If you need to adjust network settings on your Mac, the quickest route is to do so through the OS X system preferences and menu extras. However, you can also make these changes -- adding and removing ports, creating new locations, switching to DHCP from manual configurations, changing MTU sizes, and managing 802.1x profiles, among others -- via the command line.
The utility for doing this is the command "networksetup," which can be used to quickly apply a change to a specific network property. This tool covers every aspect of the Mac's network setup and you can look at all of its options by simply running networksetup by itself in Terminal to see a list of all supported command options. The list is quite extensive, but when it comes to basic Wi-Fi management, there are a few options that are relatively easy to remember and put to use.
- Turning Wi-Fi on or off
With the following options, you can get the power status of the current Wi-Fi card and change it if needed:
networksetup -getairportpower <device name>
networksetup -setairportpower <device name> <on off>
- Setting the AirPort network
With these options you can change the network AirPort uses (see below for how to scan for Wi-Fi networks via the command line):
networksetup -getairportnetwork <device name>
networksetup -setairportnetwork <device name> <network> [password]
- Managing preferred wireless networks
These options can be used to list your preferred Wi-Fi networks, add or remove networks to the list, or clear the entire list:
networksetup -listpreferredwirelessnetworks <device name>
networksetup -addpreferredwirelessnetworkatindex <device name> <network> <index> <security type> [password]
networksetup -removepreferredwirelessnetwork <device name> <network>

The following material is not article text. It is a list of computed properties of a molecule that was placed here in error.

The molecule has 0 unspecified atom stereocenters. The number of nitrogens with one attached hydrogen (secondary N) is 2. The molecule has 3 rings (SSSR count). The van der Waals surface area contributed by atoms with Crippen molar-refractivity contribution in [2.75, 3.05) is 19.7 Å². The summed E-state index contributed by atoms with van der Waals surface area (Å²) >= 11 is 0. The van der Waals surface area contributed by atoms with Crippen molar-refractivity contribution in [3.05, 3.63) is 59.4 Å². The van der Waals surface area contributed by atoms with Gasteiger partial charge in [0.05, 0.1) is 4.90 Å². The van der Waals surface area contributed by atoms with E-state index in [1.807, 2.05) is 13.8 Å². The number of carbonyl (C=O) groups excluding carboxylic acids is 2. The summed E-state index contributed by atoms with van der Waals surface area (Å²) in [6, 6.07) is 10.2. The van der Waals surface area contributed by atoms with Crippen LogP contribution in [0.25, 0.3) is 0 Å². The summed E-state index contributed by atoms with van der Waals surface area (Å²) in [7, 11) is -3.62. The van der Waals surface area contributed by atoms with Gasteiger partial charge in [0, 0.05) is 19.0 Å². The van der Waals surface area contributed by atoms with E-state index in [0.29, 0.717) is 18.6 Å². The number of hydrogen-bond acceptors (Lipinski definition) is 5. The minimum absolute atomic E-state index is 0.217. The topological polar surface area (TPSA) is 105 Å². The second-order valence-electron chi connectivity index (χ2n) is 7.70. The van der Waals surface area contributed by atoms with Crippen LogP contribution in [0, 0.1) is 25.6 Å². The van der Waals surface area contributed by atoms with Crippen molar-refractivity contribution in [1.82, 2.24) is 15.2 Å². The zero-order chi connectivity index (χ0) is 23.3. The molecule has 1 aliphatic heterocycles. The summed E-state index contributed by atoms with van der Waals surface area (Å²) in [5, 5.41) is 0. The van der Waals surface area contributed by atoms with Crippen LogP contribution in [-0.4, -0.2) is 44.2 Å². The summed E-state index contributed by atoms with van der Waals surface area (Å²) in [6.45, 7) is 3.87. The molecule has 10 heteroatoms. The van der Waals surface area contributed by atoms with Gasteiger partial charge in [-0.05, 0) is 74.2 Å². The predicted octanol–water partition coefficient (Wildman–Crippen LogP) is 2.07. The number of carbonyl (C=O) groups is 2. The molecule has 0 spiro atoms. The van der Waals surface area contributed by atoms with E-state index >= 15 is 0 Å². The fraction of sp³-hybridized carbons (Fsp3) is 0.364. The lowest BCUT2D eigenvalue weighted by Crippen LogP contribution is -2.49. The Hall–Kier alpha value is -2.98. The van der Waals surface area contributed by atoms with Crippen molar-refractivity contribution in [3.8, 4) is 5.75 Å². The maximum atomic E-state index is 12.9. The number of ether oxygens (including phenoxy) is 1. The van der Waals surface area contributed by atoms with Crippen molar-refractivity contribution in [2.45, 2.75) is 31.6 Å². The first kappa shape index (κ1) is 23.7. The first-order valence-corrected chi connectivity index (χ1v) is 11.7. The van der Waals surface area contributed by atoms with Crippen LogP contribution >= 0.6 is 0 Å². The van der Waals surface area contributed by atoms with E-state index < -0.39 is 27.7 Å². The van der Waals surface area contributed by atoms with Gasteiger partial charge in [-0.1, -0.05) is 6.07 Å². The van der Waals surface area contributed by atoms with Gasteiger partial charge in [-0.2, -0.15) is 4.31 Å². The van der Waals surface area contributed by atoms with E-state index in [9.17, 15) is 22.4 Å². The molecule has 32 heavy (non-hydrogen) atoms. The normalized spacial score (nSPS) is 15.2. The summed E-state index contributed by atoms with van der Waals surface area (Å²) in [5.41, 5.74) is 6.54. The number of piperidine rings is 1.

networksetup -removeallpreferredwirelessnetworks <device name>
With these options, "<network>" is the name of the Wi-Fi network you are interested in, and the "<device name>" will likely be "en1" (the default for the Wi-Fi card in Macs), but you can look this up by running the following command and noting the device name next to each network port listed:
Though you can exercise the above options through the networksetup utility, the tool does have its limitations, such as the inability to scan for available Wi-Fi networks and adjust the Wi-Fi channel. To fill this gap, Apple offers a command called "airport" that is hidden deep in the system's frameworks folder at the following location:
With the airport command you can change channels, disconnect from any Wi-Fi network, and get information on the current connection, but more importantly, you can scan for available Wi-Fi networks. If you don't want to go digging for this buried command every time, you can make an alias for it, create a link to it, or copy it from its location to a more convenient place, such as the /usr/bin/ directory. Here, though, we will change to the command's parent directory and run it from there by using the following:
Once at this directory, you can run various options in the command line to look up information and make changes to the Wi-Fi connection:
- Change channel
./airport -c CHANNEL
- Get current connection info
- Scan for Wi-Fi networks
You can use both the output from the airport command and the networksetup utility to adjust properties such as connecting to a new Wi-Fi network. First, scan for networks with the "airport -s" option and then use the SSID of the listed networks with the "networksetup -setairportnetwork <device name> <network> [password]" command.
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